The Music Plays On — Gruber Silent Night

Donato Cabrera
4 min readDec 16, 2020
Autograph score 1860

Franz Xaver Gruber was a school teacher, church organist and composer who lived in the small Austrian village of Arnsdorf, just twelve miles north of Salzburg. Even today, calling Arnsdorf a village is a stretch. In fact, the two largest buildings are still the church and school where Gruber lived and worked, and where he probably wrote one of the most famous tunes ever written.

But how did this carol from the Austrian hinterlands achieve such worldwide recognition, becoming the most translated and sung carol in the world? Part of it certainly has to do with its simplicity and direct message, but a now forgotten Austrian folk singing family has to be given its due.

To this day, the Zillertal Valley in the Tirol region of Austrian prides itself in maintaining the folk singing traditions that have been in this alpine region for centuries. Singing in thirds or sixths (think Beach Boys, bluegrass, and yodeling) is a common trait throughout the Alps. The Rainer Singers were the Trapp Family Singers of the 19th century and their fame took them around the world. For their holiday show, they always would sing Stille Nacht. In fact, the Rainer Singers are still around…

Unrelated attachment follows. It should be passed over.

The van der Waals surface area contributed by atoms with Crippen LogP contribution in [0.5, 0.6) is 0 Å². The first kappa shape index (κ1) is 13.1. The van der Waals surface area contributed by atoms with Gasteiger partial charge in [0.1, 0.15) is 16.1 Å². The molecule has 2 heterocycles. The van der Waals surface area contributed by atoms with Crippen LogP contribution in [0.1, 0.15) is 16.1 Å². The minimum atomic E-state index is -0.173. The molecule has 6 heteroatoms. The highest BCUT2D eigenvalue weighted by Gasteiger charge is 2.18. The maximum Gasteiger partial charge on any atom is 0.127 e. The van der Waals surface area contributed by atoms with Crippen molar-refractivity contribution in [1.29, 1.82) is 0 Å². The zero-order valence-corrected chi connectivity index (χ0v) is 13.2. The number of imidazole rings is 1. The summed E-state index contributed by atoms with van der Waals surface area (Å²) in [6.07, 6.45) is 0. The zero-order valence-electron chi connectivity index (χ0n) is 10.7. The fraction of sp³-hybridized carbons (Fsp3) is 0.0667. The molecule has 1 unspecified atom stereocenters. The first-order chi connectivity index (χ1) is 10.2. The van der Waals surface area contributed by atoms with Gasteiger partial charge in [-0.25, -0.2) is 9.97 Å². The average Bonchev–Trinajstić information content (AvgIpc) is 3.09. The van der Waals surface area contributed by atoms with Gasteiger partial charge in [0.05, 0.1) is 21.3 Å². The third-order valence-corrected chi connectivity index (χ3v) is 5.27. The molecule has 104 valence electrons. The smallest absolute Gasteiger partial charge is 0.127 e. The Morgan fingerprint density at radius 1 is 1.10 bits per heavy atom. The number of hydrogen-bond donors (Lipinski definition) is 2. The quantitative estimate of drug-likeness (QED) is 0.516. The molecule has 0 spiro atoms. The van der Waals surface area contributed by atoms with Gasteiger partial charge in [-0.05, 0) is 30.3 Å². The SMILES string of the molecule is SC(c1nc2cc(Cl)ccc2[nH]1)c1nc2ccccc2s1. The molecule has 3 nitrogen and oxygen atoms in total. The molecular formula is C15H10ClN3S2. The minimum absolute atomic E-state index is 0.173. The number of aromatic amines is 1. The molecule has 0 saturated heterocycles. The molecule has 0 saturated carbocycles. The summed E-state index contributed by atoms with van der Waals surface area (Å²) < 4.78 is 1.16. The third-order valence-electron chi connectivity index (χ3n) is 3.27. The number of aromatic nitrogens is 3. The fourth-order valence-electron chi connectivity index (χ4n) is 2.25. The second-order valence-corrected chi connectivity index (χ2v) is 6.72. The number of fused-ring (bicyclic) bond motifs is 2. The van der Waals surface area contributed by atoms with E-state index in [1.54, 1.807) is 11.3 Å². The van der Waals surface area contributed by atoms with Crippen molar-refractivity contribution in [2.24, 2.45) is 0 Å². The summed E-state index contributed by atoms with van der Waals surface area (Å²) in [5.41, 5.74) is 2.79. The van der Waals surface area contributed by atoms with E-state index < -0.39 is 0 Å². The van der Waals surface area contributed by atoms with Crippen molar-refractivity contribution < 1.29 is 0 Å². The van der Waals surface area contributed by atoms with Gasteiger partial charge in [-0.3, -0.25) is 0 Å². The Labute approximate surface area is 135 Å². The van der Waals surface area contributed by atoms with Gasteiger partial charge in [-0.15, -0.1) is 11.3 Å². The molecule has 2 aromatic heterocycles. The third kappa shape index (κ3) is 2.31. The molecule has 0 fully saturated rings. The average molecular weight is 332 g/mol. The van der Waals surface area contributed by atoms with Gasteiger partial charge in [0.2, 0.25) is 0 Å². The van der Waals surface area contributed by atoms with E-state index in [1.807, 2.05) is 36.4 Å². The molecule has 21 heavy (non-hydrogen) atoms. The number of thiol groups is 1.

In 1816, Gruber took on the responsibility of organist and choirmaster of the St. Nicholas Church in the neighboring village of Oberndorf bei Salzburg.

St. Nicholas Church. After a series of floods in the 1890’s, the church was eventually demolished and moved to the center of town.

On Christmas Eve, 1818, Joseph Mohr, a catholic priest at St. Nicholas, showed Gruber a six-stanza poem, Stille Nacht that he had written in 1816 and asked Gruber if he could set it to music. Gruber returned the following day with the melody and for Christmas Mass, Mohr and Gruber sang in harmony, with Gruber playing the guitar as the organ had been damaged in a series of floods. The choir repeated the final two lines of each stanza. This very faithful recording uses Joseph Mohr’s guitar. For the German lyrics, please go to the end of this blog.